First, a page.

And I, when I came to you, brothers, did not come proclaiming to you the testimony of God with lofty speech or wisdom. For I decided to know nothing among you except Jesus Christ and him crucified. And I was with you in weakness and in fear and much trembling, and my speech and my message were not in plausible words of wisdom, but in demonstration of the Spirit and of power, so that your faith might not rest in the wisdom of men but in the power of God.
Yet among the mature we do impart wisdom, although it is not a wisdom of this age or of the rulers of this age, who are doomed to pass away. But we impart a secret and hidden wisdom of God, which God decreed before the ages for our glory. None of the rulers of this age understood this, for if they had, they would not have crucified the Lord of glory.
1 Corinthians 2:1–8 ESV
The big idea: Followers of Jesus must live cruciform lives.
Peoples’ words say a lot about what is going on in their lives. In 1 Corinthians, Paul often begins a thought by addressing his audience as siblings. He then goes on to offer stark contrasts. He does that in this passage, just as he did in several sections of the preceding chapter. The apostle has already noted deep-seated divisions within the assembly. The believers, like Paul’s words, are clashing.
One important contrast has to do with the fact that Paul did not initially come to Corinth in the likeness of a used car salesman—with flashy rhetoric and stellar showmanship. Instead, he came in weakness, with fear and trembling, having the appearance of one who was unwise and unpersuasive. Paul is not being self-deprecating to gain pity but highlighting the fact that he lives as one being crucified with Christ daily.
In Paul’s society, honor was a hot commodity, but not everyone could attain it. Shame, the inverse, was to be avoided at all costs. Part of living a cruciform life, one conformed to the shape of the cross, is embodying the willingness to sacrifice one’s life for the gospel. Paul admits that this is a scary proposition. It can strike fear and trembling into a person. Even Jesus wasn’t beyond this fear (Mark 14:36; Luke 22:42).
Paul’s “testimony about God” was not one delivered with an iron fist. Neither does he lace his messages with empty rhetorical flourish. Had he desired, he could have approached the Corinthians with high-style rhetoric. When he first met them, however, his preaching was not of that sort. Instead, he endured suffering because of it. As such, the content of his preaching focused on Christ’s suffering and how we should be ready to endure when it befalls us. Following a suffering, crucified God seems unwise. Further, to those who view themselves as elites, a life riddled with suffering is unpersuasive. Wouldn’t a powerful God spare himself and his followers pain and suffering? How could a true God be conquered by the rulers of this world? What is enticing about this type of thinking? Well, for the apostle, those who believe themselves to be powerful in the here-and-now are being made powerless by a gospel that calls its adherents to self-sacrifice, submission, and serving one another.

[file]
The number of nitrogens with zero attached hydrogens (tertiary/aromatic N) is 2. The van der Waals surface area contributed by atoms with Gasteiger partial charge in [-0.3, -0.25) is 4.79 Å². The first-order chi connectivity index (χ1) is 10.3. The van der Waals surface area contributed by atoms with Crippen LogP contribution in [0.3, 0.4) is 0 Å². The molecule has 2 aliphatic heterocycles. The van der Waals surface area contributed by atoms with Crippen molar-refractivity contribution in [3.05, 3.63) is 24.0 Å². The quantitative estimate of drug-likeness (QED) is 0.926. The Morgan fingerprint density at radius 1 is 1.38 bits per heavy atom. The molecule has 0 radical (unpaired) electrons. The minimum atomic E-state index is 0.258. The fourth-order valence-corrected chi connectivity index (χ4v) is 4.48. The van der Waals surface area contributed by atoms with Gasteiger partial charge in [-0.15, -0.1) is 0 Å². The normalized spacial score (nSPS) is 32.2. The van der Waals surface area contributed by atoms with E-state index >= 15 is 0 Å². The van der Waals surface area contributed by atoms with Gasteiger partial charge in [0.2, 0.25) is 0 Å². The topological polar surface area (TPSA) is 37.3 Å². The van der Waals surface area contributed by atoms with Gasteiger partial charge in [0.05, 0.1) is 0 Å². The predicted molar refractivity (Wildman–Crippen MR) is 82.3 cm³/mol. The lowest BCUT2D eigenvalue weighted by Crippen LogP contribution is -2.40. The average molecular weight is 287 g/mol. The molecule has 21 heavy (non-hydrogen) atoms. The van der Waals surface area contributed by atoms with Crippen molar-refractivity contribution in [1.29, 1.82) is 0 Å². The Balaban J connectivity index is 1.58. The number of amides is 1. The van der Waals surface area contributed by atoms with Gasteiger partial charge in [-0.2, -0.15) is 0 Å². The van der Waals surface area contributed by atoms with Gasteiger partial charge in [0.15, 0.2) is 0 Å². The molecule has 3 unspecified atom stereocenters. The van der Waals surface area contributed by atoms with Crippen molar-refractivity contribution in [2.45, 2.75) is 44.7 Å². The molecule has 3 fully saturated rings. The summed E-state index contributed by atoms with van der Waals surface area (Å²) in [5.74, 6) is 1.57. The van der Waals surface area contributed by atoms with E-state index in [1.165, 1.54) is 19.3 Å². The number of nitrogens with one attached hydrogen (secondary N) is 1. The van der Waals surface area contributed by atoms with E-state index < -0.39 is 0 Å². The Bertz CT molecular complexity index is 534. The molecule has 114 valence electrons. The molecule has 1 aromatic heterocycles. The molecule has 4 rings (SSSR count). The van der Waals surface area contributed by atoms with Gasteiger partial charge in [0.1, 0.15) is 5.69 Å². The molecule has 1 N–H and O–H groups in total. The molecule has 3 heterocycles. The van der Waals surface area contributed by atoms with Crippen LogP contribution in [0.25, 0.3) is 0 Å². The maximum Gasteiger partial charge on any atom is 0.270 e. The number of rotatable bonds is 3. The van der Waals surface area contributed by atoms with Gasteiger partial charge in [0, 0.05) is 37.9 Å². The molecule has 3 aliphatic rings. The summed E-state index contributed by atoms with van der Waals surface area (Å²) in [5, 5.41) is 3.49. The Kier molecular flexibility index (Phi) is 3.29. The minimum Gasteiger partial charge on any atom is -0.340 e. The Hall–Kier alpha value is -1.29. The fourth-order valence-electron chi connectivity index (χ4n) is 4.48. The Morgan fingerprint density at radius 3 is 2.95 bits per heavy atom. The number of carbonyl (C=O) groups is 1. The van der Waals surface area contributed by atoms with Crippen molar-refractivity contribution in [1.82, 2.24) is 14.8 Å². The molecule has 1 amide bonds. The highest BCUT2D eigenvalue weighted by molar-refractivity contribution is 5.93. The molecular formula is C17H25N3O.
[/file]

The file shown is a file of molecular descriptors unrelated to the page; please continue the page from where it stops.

- What does it mean to live a cruciform life?
- How does the apostle’s critique of the “rulers of this age” fit into the argument presented here?
This is an entry from Michael Halcomb’s Bible study, The First Letter to the Corinthians.
If First Corinthians was a show, it might be slotted into the daytime melodrama genre. This letter has it all: fighting, sex, jealousy, divorce, money, and death. Like many of the apostle’s works, First Corinthians reminds us how dysfunctional the early church was. Two thousand years on, the church’s warts show no sign of fading. In some ways, that’s good news. If Paul held out hope for this stunted community, God’s people today are in no less position to receive his transforming and sanctifying grace.
The difference is that we have the opportunity to learn from their moral failures, not to mention their gross misunderstanding of the gospel. But it’s also a cautionary tale—many of the behaviors celebrated within the church today are patterns the founders of our faith ardently opposed. Thus, we’re left to wonder: Can this epistle offer some guidance on such things? Amid the turmoil present in this letter and paralleled in our present world, there is hope. This study will walk us through a vision of what a life of faith in Jesus Christ, God’s Son, can look like.
- Sunday school classes
- Weeknight small groups
- Individual Bible study
In these pages you’ll:
- Gain an in-depth understanding of the Apostle Paul’s First Letter to the Corinthians
- See parallels between the ancient church’s struggles and our modern context
- Appreciate how the saving grace of God in Christ transforms us into his holy people
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